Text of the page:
April stats are meaningless. OK, that’s not entirely fair. March

stats are meaningless, April stats are just misleading. As Joe

Sheehan pointed out yesterday, most everyone knows this and

understands it, but when you love talking about baseball, no one wants

to say “let’s wait until July.” Instead, we qualify all our statements

before launching into discussions of **Brian Roberts**‘

home run chase, **Tim Hudson**‘s hard luck, and

**Edgardo Alfonzo** chasing .400.

As an exercise in restraint, here are the Best and Worst hitters on

April 30, 2004 as ranked by MLVr

(min 50 PAs in April and 300 on the year):

Batter Year AVG OBP SLG MLVR Barry Bonds 2004 .472 .696 1.132 1.481 Charles Johnson 2004 .333 .458 .875 .848 Lew Ford 2004 .419 .471 .710 .784 Adam Dunn 2004 .328 .538 .750 .767 Sean Casey 2004 .414 .458 .667 .698 Jim Thome 2004 .364 .456 .714 .682 Moises Alou 2004 .361 .400 .735 .645 Manny Ramirez 2004 .388 .448 .647 .617 Laynce Nix 2004 .365 .397 .714 .617 Ron Belliard 2004 .417 .500 .548 .582 ------------ Neifi Perez 2004 .220 .260 .275 -.371 Gabe Kapler 2004 .233 .270 .250 -.380 A.J. Pierzynski 2004 .236 .267 .250 -.385 Luis Rivas 2004 .190 .227 .317 -.391 Tike Redman 2004 .226 .229 .301 -.391 Jimmy Rollins 2004 .183 .263 .268 -.392 Ty Wigginton 2004 .188 .216 .333 -.394 Alex Gonzalez 2004 .182 .222 .312 -.413 Jason Phillips 2004 .162 .275 .221 -.435 Derek Jeter 2004 .168 .255 .232 -.460

While **Barry Bonds** had already established his dominance, there are quite a few names (**Charles Johnson**, **Laynce Nix**, **Derek Jeter**, **Jimmy Rollins**) who did not finish the year anywhere near where they began. Similarly, on the morning of May 1 last year, the Red Sox were 15-6, the Orioles 12-9, and the Yanks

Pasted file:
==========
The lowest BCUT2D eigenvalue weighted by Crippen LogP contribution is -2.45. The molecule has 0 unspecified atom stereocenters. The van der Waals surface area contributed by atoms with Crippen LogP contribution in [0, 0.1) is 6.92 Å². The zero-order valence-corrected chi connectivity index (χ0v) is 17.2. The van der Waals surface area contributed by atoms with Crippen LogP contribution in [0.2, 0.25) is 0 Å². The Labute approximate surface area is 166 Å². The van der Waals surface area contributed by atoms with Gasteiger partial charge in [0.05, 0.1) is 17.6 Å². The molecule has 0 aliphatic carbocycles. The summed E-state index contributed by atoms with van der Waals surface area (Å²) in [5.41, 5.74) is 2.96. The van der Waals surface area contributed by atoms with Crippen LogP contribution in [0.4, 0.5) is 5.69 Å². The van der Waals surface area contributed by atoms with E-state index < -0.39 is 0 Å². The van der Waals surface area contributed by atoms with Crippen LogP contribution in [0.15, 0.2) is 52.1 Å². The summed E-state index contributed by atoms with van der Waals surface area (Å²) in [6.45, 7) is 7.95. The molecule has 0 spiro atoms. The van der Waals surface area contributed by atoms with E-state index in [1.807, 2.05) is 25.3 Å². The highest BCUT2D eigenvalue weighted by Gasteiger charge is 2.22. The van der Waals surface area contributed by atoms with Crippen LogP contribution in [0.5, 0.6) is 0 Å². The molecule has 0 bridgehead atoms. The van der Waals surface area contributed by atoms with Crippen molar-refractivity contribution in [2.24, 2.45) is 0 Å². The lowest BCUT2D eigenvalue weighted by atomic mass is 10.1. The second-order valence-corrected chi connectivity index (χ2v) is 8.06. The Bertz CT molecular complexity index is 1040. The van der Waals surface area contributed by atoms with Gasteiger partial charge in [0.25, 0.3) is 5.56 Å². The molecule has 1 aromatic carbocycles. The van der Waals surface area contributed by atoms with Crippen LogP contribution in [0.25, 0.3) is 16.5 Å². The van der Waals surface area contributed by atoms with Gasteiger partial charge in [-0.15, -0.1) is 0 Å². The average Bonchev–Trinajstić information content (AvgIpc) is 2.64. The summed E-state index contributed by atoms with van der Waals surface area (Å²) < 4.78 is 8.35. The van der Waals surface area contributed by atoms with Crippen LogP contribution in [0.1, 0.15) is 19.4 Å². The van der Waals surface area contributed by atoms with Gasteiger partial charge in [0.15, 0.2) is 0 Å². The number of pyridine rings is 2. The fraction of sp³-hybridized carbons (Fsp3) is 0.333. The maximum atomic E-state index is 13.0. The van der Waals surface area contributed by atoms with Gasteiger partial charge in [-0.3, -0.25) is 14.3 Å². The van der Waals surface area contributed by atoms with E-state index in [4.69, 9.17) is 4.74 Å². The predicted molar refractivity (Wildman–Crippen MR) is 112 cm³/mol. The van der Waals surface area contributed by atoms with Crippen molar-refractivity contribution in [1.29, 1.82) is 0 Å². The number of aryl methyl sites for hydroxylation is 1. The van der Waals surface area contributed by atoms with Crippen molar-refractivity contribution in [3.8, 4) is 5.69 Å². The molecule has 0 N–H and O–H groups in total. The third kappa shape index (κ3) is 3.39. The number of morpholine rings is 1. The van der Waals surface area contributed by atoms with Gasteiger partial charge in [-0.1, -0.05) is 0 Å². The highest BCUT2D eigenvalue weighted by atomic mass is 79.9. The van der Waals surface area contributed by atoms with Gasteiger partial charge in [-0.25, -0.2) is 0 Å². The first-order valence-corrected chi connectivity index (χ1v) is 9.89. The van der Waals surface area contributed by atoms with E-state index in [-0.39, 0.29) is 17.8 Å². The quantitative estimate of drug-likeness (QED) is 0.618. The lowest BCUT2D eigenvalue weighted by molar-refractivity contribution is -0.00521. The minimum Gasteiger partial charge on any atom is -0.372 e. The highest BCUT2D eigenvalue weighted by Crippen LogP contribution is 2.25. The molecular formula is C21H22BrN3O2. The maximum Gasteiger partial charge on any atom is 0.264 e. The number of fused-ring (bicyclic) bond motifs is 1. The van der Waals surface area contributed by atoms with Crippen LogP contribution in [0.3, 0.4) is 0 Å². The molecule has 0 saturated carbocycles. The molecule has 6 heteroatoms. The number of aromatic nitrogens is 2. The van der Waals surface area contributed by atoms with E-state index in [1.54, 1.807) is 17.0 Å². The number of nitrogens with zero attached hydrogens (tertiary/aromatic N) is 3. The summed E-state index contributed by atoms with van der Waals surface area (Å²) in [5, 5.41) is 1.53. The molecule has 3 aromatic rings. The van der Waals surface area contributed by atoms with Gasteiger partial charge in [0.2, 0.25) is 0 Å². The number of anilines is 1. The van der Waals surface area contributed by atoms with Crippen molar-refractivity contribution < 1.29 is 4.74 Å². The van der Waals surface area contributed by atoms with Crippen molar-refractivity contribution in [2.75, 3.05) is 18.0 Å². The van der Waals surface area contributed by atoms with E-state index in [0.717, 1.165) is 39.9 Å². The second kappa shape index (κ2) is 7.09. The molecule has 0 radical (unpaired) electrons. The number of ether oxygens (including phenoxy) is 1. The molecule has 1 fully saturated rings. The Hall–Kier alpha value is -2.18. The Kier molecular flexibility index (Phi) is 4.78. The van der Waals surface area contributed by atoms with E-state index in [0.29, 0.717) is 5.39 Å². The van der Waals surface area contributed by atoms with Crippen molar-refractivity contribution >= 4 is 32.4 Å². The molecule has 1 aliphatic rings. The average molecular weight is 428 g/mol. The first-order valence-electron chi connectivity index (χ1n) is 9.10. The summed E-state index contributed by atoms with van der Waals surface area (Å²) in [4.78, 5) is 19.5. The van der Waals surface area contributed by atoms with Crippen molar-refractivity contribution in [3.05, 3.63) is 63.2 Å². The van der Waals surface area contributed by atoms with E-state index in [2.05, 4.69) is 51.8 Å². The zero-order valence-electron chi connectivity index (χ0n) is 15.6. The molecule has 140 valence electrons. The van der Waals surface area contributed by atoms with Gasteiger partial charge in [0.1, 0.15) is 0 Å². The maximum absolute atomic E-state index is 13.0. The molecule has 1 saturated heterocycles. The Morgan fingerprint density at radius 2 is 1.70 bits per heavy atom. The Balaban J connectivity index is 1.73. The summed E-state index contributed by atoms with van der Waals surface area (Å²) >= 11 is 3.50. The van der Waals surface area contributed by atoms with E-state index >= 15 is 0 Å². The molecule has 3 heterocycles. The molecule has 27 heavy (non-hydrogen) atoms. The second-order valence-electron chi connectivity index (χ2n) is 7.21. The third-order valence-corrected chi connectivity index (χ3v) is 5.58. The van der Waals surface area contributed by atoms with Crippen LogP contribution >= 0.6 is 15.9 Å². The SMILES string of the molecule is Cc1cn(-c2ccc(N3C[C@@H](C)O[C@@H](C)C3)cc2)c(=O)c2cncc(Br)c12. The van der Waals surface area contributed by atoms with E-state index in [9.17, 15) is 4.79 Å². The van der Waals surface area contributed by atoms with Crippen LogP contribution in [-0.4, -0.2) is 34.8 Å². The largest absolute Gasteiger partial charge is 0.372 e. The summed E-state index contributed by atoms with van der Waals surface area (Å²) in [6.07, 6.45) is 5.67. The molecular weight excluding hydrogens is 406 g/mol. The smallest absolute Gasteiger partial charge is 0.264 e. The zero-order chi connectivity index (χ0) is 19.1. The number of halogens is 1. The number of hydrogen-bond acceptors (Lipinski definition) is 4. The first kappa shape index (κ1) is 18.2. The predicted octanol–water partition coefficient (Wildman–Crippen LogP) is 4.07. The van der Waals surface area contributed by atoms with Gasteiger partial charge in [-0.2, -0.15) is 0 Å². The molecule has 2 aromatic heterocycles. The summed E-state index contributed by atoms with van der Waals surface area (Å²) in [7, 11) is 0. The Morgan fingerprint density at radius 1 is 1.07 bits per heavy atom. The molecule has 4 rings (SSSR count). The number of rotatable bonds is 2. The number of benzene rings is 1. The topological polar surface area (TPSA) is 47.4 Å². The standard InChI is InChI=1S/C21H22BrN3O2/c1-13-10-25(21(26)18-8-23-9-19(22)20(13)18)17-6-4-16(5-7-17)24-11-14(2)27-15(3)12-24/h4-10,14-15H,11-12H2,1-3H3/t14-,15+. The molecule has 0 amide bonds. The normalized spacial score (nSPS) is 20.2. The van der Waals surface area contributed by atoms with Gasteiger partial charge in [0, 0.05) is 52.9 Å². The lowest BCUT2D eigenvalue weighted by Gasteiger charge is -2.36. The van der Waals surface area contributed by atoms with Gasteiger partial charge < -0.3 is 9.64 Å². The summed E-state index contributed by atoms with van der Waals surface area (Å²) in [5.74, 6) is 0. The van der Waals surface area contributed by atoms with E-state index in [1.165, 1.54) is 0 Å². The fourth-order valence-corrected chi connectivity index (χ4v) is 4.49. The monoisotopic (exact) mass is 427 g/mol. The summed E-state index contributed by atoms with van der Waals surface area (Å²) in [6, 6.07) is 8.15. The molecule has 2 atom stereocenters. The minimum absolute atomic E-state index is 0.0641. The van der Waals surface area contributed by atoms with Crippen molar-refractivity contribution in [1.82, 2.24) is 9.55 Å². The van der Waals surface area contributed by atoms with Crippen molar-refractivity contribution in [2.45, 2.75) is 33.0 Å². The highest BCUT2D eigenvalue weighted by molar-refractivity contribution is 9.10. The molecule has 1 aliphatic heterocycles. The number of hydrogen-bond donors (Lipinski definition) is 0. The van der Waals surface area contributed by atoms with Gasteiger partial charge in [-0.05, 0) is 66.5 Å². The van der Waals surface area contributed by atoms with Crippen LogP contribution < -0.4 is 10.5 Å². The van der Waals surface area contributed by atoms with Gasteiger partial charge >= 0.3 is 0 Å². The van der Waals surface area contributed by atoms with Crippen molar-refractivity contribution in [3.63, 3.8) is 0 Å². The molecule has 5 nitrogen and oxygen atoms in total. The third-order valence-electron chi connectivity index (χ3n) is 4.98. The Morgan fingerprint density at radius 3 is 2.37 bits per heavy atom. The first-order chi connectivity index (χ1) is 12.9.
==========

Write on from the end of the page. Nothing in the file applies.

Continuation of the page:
12-11. Texas was leading the AL West and the Cardinals were 12-11, a

game and a half behind the Astros and Cubs, tied for the division lead

at 13-9.

Though there are always a few outliers every April, simply dismissing

the first month of the season is obviously not the way to go. Games in

April count as much as games in September, it’s just that the ones in

September have greater implications because the likelihood of various

outcomes is vastly different. Much like leverage as it pertains to

relievers, games later in the season have an apparently larger bearing

on the standings. But a slow April, much like a starter who gets shelled

in the early innings, can make those late games meaningless.

Similarly with individual player statistics, we can estimate just how

meaningful that first month is. There are a couple different ways to do

this. The first is to use something called confidence intervals for

population proportions (referred to as “p-hat” because the symbol is a

“p” with a”^” over it). P-hat allows us to determine how accurate our

data is with varying degrees of confidence and ranges. Essentially,

based on the sample size, the normal distribution curve, and the value

in question, p-hat provides a quick formula to provide a range under

which the “true” value lies.

The best way to think of p-hat is like a coin. We “know” the coin

will land on heads 50% of the time if we flipped it forever, but if we

only flip it five times, obviously it’s not going to come up at 50%. As

the number of flips increase, the more information we have about the

coin and the closer the total proportion of heads flips will be to 50%.

There’s a normal curve of outcome distributions with 50% being the most

likely (in the middle of the curve) and higher and lower proportions of

heads less likely (the tails). Selecting a certain percentage of the

area under the curve gives us that much confidence that the “true”

likelihood of a heads flip will come up. Using p-hat, we can estimate

the minimum and maximum values we need in order to cover the area of the

true likelihood. The more times we flip the coin, the tighter the curve

gets, and thus the closer the minimum and maximum values get to the mean

for a particular confidence level.

Getting back to ballplayers, in 2004, Bonds had an OBP of .696 over

his first 92 PAs of the season. Using p-hat, we can say that there is a

95% chance that Bonds’ “true” OBP is between .602 and .790. If we want